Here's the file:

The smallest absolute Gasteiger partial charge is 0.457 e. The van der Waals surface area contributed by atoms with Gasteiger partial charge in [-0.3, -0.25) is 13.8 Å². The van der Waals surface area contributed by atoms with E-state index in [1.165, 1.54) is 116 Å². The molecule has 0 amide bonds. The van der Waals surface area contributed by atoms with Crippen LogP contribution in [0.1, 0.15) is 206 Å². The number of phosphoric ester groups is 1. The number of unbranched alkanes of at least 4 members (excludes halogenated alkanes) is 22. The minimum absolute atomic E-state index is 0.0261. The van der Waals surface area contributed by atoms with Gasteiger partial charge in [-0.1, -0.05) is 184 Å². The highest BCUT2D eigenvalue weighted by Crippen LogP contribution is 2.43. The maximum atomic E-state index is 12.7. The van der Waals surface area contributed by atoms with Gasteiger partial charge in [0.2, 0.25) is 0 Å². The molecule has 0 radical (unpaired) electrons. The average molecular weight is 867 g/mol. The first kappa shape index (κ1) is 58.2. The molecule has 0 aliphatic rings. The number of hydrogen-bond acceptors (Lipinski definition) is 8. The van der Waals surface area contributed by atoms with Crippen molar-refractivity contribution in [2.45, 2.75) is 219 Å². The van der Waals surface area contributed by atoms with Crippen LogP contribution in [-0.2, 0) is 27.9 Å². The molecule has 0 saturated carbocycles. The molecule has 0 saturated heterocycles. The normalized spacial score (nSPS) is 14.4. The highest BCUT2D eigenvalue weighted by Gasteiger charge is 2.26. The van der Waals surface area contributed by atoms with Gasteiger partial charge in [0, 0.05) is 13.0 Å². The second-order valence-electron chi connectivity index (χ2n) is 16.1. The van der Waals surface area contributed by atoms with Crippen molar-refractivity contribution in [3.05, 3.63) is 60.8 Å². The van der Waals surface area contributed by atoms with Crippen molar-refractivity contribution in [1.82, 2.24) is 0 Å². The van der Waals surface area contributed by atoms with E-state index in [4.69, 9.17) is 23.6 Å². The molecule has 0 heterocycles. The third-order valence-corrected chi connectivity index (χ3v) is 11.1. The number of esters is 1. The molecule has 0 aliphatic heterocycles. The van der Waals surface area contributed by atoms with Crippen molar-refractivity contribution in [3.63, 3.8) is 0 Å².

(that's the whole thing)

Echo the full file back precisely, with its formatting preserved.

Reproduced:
The smallest absolute Gasteiger partial charge is 0.457 e. The van der Waals surface area contributed by atoms with Gasteiger partial charge in [-0.3, -0.25) is 13.8 Å². The van der Waals surface area contributed by atoms with E-state index in [1.165, 1.54) is 116 Å². The molecule has 0 amide bonds. The van der Waals surface area contributed by atoms with Crippen LogP contribution in [0.1, 0.15) is 206 Å². The number of phosphoric ester groups is 1. The number of unbranched alkanes of at least 4 members (excludes halogenated alkanes) is 22. The minimum absolute atomic E-state index is 0.0261. The van der Waals surface area contributed by atoms with Gasteiger partial charge in [-0.1, -0.05) is 184 Å². The highest BCUT2D eigenvalue weighted by Crippen LogP contribution is 2.43. The maximum atomic E-state index is 12.7. The van der Waals surface area contributed by atoms with Gasteiger partial charge in [0.2, 0.25) is 0 Å². The molecule has 0 radical (unpaired) electrons. The average molecular weight is 867 g/mol. The first kappa shape index (κ1) is 58.2. The molecule has 0 aliphatic rings. The number of hydrogen-bond acceptors (Lipinski definition) is 8. The van der Waals surface area contributed by atoms with Crippen molar-refractivity contribution in [2.45, 2.75) is 219 Å². The van der Waals surface area contributed by atoms with Crippen LogP contribution in [-0.2, 0) is 27.9 Å². The molecule has 0 saturated carbocycles. The molecule has 0 saturated heterocycles. The normalized spacial score (nSPS) is 14.4. The highest BCUT2D eigenvalue weighted by Gasteiger charge is 2.26. The van der Waals surface area contributed by atoms with Gasteiger partial charge in [0, 0.05) is 13.0 Å². The second-order valence-electron chi connectivity index (χ2n) is 16.1. The van der Waals surface area contributed by atoms with Crippen molar-refractivity contribution in [3.05, 3.63) is 60.8 Å². The van der Waals surface area contributed by atoms with Crippen molar-refractivity contribution in [1.82, 2.24) is 0 Å². The van der Waals surface area contributed by atoms with E-state index in [4.69, 9.17) is 23.6 Å². The molecule has 0 heterocycles. The third-order valence-corrected chi connectivity index (χ3v) is 11.1. The number of esters is 1. The molecule has 0 aliphatic heterocycles. The van der Waals surface area contributed by atoms with Crippen molar-refractivity contribution in [3.63, 3.8) is 0 Å².